A List of the Top Pearl Jam Songs
Exploding into the world with their 13x platinum debut album Ten, few bands have continually captured inspiration as much as Pearl Jam, who has repeatedly evolved, grown, connected, and diversified their music over their 30 year career.
While any fan will immediately recognize the rocking grunge anthems of their first few albums, Pearl Jam infused their music with an intense sentimentality and contemplation which marks many of their later works. Each song and album represents a different stage of their growth and maturity, from their early struggles with overwhelming popularity to their later connection in a disconnected world.
No one rocks harder than Pearl Jam, but casual listeners and super fans alike can also appreciate the band’s most authentic creativity just as much as their power. To uncover the deepest depths of Pearl Jam’s spirit, along with a taste of their most rocking singles and most unique compositions, we teamed up with the PJ Super Fans from the Live on 4 Legs Podcast to assemble this list of the 50 Top Pearl Jam Songs of All-Time, Ranked.
50. Thumbing My Way – Riot Act (2002)
“There’s no wrong or right but I’m sure there’s good and bad…”
“Thumbing My Way” is a cut from Riot Act, the band’s seventh album. It’s a quiet, simple song that front man Eddie Vedder once said is about “hitchhiking your way through a broken heart.” The band can rip extremely hard with an excess of confidence, but when Vedder and company get quiet and reflective, they display an elegant understanding of songwriting and musicianship. “Thumbing My Way” is a powerful track that provides an introspective self-reflectiveness in the midst of the chaos of life.
49. Pendulum – Lightning Bolt (2013)
“My shadow left me long ago…”
“Pendulum” comes from Lightning Bolt, the band’s tenth studio album, over two decades after the founding of the group. It’s a track about the ebbs and flows of life, and Vedder delivers his lyrics with experience. He broods, along with quiet sonic pulsing, and embraces the future while loving the past. It’s a fine display of his growth as a songwriter, and how later career Pearl Jam provides a different kind of energy than those early days.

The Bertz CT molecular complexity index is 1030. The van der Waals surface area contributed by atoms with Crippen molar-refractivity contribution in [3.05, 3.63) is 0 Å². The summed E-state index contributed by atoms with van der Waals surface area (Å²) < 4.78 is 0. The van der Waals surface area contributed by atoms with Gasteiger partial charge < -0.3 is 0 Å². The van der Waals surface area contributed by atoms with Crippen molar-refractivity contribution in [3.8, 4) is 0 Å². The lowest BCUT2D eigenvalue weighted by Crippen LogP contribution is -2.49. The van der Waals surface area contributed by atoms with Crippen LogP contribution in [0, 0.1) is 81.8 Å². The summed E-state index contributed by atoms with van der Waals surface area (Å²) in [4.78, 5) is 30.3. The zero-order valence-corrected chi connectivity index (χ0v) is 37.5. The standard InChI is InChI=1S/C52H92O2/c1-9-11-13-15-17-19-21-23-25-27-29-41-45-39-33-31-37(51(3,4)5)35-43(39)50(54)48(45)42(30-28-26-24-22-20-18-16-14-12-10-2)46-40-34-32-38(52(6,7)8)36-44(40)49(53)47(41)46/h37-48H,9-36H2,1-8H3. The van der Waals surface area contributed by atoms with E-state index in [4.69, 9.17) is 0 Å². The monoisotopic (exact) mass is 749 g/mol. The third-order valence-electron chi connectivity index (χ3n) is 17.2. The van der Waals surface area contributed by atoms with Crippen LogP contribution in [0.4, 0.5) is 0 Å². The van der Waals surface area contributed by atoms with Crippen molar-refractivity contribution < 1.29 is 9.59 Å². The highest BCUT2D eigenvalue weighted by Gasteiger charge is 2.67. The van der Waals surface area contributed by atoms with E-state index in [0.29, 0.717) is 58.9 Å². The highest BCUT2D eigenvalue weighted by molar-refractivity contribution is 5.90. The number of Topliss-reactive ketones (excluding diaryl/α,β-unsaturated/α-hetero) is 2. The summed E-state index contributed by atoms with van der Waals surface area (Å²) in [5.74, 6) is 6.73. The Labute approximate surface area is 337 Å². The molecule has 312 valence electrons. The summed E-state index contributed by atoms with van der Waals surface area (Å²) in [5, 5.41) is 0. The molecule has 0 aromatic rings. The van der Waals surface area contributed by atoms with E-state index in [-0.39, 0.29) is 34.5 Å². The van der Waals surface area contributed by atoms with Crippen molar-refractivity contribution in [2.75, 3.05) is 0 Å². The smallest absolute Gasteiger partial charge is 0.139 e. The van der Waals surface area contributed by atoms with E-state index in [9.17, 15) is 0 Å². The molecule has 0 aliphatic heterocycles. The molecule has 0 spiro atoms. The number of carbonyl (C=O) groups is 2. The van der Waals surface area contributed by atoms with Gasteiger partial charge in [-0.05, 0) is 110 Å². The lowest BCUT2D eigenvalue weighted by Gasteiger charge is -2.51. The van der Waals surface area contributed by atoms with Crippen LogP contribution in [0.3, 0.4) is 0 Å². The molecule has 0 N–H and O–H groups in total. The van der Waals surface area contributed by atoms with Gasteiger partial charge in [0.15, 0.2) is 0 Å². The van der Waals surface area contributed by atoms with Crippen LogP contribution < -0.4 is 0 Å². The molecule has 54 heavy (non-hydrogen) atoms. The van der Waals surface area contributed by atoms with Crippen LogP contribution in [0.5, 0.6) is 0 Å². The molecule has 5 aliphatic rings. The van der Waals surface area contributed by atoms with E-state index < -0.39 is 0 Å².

48. Smile – No Code (1996)
“I miss you already…”
Yeah, that’s a harmonica. This track from No Code is, quite simply, a song about heartbreak. Vedder offers repeated questioning, “Don’t I make you smile?” He’s not shy about his sadness. And it’s not much more complicated than that.
47. State Of Love And Trust – Singles: Original Motion Picture Soundtrack (1991)
“And the signs are passin’, grip the wheel, can’t read it…”
This song sounds like flying, blasting down the highway, the pulsing guitars making you press the gas harder and harder. Sonically, it’s an embrace of the chaos of life, which Vedder reflects lyrically on this cut from the redux of Ten, also released on the Singles Soundtrack in 1992. “Aimed right at my head, don’t won’t you help me,” he sings. “Help me from myself.” There’s palpable anguish in the contradiction, capturing the complicated emotional cocktail of doubt and confidence.
46. Insignificance – Binaural (2000)
“Blame it all on chemical intercourse…”
There’s an every man energy to Pearl Jam, as Vedder’s long standing hatred of capitalism has helped protect the band from the concept of “selling out” despite being one of the most famous acts in the world since the early 90s. “Insignificance” is a rumination on those struggles, as these big things happen in the world that are out of our control, a desire to understand why we may feel the way we feel at any given moment. Wherever you go, there you are, some might say, and Vedder understands that idea. We cannot escape our humanity. It’s a blessing and a curse — all we can do is push forward our desires, and chase them every day. There are motions created in the world by powerful men that cannot be stopped. “Please forgive our hometown,” he pleads. “In our insignificance.”